Microsoft has said that some in-place upgrades from Windows Vista to the new Windows 7 may take some users over 20 hours to complete.
Chris Hernandez, who works in the Windows deployment team Said that the best that users can hope for is a 1 hour and 24 minute process. So-called clean installs, where the user overwrites an existing edition of Windows to end up with the OS, but no former data or applications, take less time: from 27 to 46 minutes.
One of the main goals with Windows 7 in general has been to be better than Vista. As part of the Windows Upgrade team we have tracked Windows 7 upgrade performance using Vista as our baseline comparison. The in-place upgrade from Vista Service Pack 1 (SP1) to Windows 7 at least 5% faster than an in-place upgrade from Vista SP1 to a new copy of Vista SP1.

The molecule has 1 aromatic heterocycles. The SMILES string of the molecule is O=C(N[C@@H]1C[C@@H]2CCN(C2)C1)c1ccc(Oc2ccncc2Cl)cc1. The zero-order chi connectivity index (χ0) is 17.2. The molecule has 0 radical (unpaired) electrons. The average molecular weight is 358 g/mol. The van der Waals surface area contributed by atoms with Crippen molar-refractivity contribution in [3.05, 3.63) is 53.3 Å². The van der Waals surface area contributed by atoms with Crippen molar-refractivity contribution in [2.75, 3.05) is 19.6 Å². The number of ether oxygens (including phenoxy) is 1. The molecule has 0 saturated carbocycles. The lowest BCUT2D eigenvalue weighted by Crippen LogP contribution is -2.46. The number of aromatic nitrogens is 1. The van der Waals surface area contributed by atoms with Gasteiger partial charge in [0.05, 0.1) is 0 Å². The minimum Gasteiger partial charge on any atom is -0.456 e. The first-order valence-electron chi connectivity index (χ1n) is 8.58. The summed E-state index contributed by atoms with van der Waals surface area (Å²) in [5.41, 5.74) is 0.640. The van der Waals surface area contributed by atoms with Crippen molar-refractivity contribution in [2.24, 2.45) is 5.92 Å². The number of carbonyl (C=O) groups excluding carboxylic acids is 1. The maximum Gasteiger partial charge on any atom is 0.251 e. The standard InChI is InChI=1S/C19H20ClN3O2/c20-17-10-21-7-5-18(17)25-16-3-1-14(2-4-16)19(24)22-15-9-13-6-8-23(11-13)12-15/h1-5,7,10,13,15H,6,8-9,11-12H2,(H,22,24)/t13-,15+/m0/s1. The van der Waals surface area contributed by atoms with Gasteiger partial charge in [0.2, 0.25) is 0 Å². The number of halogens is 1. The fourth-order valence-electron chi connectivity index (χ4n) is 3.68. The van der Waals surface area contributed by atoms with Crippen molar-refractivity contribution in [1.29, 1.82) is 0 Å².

Windows 7 upgrade time is faster or equal within a 5% threshold to the Vista SP1 upgrade time.
Hernandez said the in-place upgrade times were obtained from lab machines in three different configurations: labeled low, mid-range and high-end — with three simulated users: a medium user, a heavy user and a super user. The profiles differed in the amount of data and the number of applications that were on the PC before the upgrade to Windows 7. The medium user profile, for example, assumed 70GB of data and 20 applications; the super user profile, on the other hand, contained 650GB of data and 40 applications. Microsoft’s data showed that so-called edium” users, those with 70GB of data and 20 applications would spend between 1 hour and 40 minutes and 2 hours 50 minutes doing a 32-bit upgrade. The more powerful the PC, the faster the upgrade, according to Microsoft. Heavy users: which Microsoft posed as people with 125GB of data and 40 applications, would need between 2 hours and 40 minutes and 5 hours and 43 minutes to do the same upgrade.